What first caught my eye about Botanical Interests was the packaging. A stunningly beautiful painting of the plant adorns the tiny little seed packet. But before you think that Botanical Interests is just a pretty face, look again. Not only is there the regular seed info on the back of the packet, but upon opening the seed you find a whole host of helpful info printed on the inside of the packaging. Looks and a brain? Hey Botanical Interests, do you sell Spouses?

On the customer service side, they are about the fastest shipper of the five companies I deal with. I put in my order at their Colorado headquarters on a Monday and almost always get my seeds here in Indiana by that Thursday. Also, the germination rates of their seeds are very high. In particular, I like their combo packs. They seem to have a good understanding in the theming (is that a word?) of their multi-variety packs. You don’t just get a thrown together amalgam of their unsold seed from the previous year.

For an indepth look at the business side of Botanical Interests check out the video below:

Diane’s Flower Seeds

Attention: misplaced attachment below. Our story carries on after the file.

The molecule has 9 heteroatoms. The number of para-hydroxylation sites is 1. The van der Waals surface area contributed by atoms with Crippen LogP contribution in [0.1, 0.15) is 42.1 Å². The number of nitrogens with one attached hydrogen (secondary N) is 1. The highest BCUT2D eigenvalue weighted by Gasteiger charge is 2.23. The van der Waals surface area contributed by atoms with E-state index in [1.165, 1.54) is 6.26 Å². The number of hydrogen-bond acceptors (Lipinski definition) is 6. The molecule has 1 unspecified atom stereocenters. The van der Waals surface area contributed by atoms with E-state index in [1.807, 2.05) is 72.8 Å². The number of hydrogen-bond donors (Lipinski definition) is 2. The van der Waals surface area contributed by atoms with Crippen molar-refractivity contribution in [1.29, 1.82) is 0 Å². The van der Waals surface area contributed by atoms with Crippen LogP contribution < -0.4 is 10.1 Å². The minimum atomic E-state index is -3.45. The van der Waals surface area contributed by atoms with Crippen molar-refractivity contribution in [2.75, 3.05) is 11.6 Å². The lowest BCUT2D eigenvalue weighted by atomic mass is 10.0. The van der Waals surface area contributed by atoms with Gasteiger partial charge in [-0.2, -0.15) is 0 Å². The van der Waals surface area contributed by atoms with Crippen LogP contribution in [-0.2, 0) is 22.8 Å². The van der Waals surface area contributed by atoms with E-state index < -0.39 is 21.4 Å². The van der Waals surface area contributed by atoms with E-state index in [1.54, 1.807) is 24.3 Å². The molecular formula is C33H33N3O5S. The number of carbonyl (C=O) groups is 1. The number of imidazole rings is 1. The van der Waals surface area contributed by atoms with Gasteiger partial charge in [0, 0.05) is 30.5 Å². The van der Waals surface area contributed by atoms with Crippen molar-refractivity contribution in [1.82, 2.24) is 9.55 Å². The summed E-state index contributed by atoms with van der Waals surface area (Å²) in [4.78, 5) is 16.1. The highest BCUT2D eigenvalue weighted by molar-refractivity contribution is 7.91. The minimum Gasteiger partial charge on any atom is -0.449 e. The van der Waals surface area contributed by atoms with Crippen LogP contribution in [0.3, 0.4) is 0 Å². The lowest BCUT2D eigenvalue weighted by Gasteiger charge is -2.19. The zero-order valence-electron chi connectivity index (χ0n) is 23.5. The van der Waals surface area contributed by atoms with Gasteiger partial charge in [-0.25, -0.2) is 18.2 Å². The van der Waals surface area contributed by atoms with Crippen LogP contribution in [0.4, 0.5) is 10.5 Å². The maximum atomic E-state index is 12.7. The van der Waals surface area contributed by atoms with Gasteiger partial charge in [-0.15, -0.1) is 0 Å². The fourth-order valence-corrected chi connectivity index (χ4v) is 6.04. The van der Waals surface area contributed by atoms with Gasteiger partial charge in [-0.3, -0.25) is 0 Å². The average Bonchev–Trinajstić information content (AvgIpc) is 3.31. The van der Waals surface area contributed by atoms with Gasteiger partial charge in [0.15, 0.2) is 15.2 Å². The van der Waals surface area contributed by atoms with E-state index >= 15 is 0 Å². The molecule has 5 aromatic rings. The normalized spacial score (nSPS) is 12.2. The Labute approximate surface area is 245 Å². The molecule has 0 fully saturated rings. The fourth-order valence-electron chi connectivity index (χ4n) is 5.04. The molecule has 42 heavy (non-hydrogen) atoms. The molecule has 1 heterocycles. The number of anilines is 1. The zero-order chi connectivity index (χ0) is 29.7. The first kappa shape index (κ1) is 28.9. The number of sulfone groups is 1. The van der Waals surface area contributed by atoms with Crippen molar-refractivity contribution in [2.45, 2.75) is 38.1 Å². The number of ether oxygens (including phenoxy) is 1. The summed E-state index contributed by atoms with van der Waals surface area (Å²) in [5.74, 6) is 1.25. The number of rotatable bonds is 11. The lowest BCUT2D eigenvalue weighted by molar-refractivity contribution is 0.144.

This was definitely a case where I’m glad I didn’t judge a company by it’s name. I happened upon Diane’s website, oddly enough, while searching for a company that had all the heirloom tomato varieties I wanted but didn’t charge an arm and a leg. I found  sites with every variety you could think of, but they had insanely high prices. I found sites with reasonable prices, but no selection. Finally, in my desperation, I happened across Diane Linsley’s site and found every tomato variety I was looking for at a reasonable price.

I also found out something else. Diane can flat out write! The self written articles on her site never cease to amaze me in their ability to relate gardening to everyday life. The personal revelations she shares about herself and her family are deeply moving and always leave me saying to myself “Why doesn’t this woman have a book out, or a wildly popular blog or a regular newspaper column?”  Well, for now, I feel enriched by what she is able to share with us. If she ever finds the time to write a book, needless to say, I’ll be first in line to buy it.

As for her customer service aspects, the packaging is pretty basic. The seeds come wrapped in wax paper inside little zip-lock baggies. However, the  shipping is prompt and her seeds have had the highest germination rate for me of all the companies I deal with.

Ed Hume Seeds